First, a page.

I’m sitting here waiting for a file to download to my computer right now. Based on last night’s experience, it’ll probably take around 5 hours. What I’m downloading is a DVD-quality WMV file of Blood Diamond, at no charge, perfectly legally. I downloaded Sherlock Holmes last night. Best Buy, and their CinemaNow website, started an 8-day promotion yesterday in which they’re giving away purchases (not rentals) of digital copies of select movies each day. Being a movie fan with the most meager of budgets, I should be pretty happy about this, but I’m honestly just a bit irritated. I know it’s not polite to look a gift horse in the mouth, but having some experience with horses, I know that’s precisely what you need to do; you don’t want the trouble and cost of the upkeep of an unwell horse, after all. Best Buy’s promotion needed to be thought through better before they did it. They’re putting up one coupon code a day, and limiting it to the first 5,000 people. There are currently 5,443,084 people “liking” Best Buy’s page. Which means that a little less than 0.1% are actually going to get to use the code on any given day. That’s great for those people, and on the first two days I’ve been lucky enough to be one of them, but I’m sure my luck won’t hold forever, and it’s not so great for the 99.9%+ who miss out. Best Buy doesn’t owe anybody anything with this, but it’s hard for people not to resent being told “sorry, you’re out of luck” when they miss a window of opportunity that is literally only a few minutes long. You don’t want your freebie promotion to generate more ill-will than good. Plus, all those people trying it is resulting in “server too busy” errors; it took me 10 minutes to “purchase” the item, and another 50 to actually succeed in initiating the download. So, while I am grateful — free movies! — I can’t help but think it could have been handled better.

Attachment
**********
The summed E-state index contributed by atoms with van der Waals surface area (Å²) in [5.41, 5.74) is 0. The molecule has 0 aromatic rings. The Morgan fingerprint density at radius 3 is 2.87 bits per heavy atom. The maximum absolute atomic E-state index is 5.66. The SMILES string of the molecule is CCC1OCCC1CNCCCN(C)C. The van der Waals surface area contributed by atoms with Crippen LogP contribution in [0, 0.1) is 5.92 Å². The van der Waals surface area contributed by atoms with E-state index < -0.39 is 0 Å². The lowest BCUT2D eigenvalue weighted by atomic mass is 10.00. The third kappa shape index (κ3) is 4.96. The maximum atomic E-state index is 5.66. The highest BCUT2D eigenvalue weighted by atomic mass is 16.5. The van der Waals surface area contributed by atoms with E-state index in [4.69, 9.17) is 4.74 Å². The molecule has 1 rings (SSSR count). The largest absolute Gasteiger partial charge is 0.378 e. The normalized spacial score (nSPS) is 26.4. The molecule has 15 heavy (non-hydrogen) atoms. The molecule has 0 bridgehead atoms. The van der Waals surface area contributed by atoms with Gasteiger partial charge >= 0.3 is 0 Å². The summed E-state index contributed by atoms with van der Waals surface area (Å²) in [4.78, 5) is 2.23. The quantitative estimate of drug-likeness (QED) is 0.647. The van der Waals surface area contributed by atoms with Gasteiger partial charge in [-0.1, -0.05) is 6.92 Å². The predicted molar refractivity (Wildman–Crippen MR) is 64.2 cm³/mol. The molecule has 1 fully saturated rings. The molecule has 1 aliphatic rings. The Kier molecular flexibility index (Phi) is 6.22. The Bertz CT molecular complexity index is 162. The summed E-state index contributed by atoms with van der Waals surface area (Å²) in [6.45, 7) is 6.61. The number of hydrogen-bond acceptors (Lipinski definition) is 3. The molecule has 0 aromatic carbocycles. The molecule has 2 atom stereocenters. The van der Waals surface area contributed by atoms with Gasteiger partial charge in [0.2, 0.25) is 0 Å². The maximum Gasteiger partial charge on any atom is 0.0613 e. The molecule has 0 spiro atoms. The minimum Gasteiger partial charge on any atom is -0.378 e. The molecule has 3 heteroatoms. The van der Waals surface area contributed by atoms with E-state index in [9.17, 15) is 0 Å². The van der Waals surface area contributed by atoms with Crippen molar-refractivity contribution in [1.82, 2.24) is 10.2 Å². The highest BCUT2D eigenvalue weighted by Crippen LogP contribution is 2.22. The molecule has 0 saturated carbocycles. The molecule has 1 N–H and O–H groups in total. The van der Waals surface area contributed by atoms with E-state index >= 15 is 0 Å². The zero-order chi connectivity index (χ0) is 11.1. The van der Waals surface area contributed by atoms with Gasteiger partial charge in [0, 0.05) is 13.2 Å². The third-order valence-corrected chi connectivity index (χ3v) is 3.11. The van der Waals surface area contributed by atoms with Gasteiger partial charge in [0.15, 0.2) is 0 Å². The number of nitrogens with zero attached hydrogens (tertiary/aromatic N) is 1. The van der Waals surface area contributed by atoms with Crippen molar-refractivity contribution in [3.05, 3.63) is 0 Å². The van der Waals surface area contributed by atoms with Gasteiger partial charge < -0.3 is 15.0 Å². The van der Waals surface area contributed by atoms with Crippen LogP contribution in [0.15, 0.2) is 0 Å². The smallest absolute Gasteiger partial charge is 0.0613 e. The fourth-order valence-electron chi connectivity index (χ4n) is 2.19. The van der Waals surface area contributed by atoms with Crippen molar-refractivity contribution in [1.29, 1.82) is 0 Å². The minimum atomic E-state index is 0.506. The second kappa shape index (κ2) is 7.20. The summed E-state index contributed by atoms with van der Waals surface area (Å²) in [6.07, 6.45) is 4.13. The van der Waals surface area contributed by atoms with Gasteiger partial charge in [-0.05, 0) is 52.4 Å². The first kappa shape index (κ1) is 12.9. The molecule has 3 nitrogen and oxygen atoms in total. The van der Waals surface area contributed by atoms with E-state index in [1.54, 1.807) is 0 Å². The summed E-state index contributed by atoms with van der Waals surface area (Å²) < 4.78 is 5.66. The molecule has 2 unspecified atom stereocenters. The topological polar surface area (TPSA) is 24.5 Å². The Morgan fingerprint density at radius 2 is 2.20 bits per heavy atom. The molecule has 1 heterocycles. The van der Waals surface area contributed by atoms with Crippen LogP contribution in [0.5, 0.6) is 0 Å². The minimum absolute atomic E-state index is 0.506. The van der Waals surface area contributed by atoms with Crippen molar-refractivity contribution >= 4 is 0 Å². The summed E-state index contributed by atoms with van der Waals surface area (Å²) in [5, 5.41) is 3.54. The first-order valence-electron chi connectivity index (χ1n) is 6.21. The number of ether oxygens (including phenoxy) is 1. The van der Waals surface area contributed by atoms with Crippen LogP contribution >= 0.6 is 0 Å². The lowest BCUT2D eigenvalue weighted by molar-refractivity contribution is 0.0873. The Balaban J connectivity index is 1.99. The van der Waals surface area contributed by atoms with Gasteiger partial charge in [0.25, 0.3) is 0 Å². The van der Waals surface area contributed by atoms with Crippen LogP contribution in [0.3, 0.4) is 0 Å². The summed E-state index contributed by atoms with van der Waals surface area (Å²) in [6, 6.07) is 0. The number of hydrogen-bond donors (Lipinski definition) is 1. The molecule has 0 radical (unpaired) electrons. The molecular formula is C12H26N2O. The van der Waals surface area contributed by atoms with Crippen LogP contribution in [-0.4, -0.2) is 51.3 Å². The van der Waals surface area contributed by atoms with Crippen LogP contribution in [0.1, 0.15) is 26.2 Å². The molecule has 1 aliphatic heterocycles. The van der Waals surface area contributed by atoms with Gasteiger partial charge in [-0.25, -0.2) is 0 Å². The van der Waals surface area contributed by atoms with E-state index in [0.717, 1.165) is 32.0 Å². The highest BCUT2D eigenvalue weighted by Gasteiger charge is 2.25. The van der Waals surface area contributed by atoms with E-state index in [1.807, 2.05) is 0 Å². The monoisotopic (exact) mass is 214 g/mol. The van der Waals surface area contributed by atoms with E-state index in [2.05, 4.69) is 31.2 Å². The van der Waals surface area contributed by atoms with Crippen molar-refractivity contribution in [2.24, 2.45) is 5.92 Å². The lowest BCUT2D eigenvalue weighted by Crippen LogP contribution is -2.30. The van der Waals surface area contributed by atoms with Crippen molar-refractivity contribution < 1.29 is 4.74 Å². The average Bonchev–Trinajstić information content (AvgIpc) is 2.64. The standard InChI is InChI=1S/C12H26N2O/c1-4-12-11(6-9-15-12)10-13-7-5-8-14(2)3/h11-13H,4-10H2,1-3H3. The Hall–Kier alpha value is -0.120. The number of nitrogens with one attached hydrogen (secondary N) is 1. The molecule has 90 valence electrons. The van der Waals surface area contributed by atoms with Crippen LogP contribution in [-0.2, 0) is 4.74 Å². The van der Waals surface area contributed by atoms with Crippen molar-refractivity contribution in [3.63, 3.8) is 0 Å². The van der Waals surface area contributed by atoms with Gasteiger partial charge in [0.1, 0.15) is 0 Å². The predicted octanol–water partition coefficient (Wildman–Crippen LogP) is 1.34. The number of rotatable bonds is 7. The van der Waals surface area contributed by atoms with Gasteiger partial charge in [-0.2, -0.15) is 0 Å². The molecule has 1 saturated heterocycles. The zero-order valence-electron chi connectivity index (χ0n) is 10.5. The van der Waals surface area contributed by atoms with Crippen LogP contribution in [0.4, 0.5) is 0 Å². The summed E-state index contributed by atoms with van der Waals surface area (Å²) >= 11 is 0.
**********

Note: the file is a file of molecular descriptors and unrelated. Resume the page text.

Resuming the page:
But while I was waiting for RoxioNow to initiate my download, I got to thinking about the various ways I watch movies. I currently make my living off of eBay and flea markets, because in this economy it’s hard to find a job as a programmer. So I don’t have enough to always go to the first-run movie theatre or buy a full price DVD (and I don’t have a Blu-Ray player yet). But even if I only see the latest-and-greatest when I can occasionally scrape together a bit of money, I still see a fair amount of movies, and as noted in my “About” page, if it’s new to me, that’s all that counts. So here’s the Cheapskate’s Guide to Cinema: the best ways to watch movies without breaking the budget. Continue reading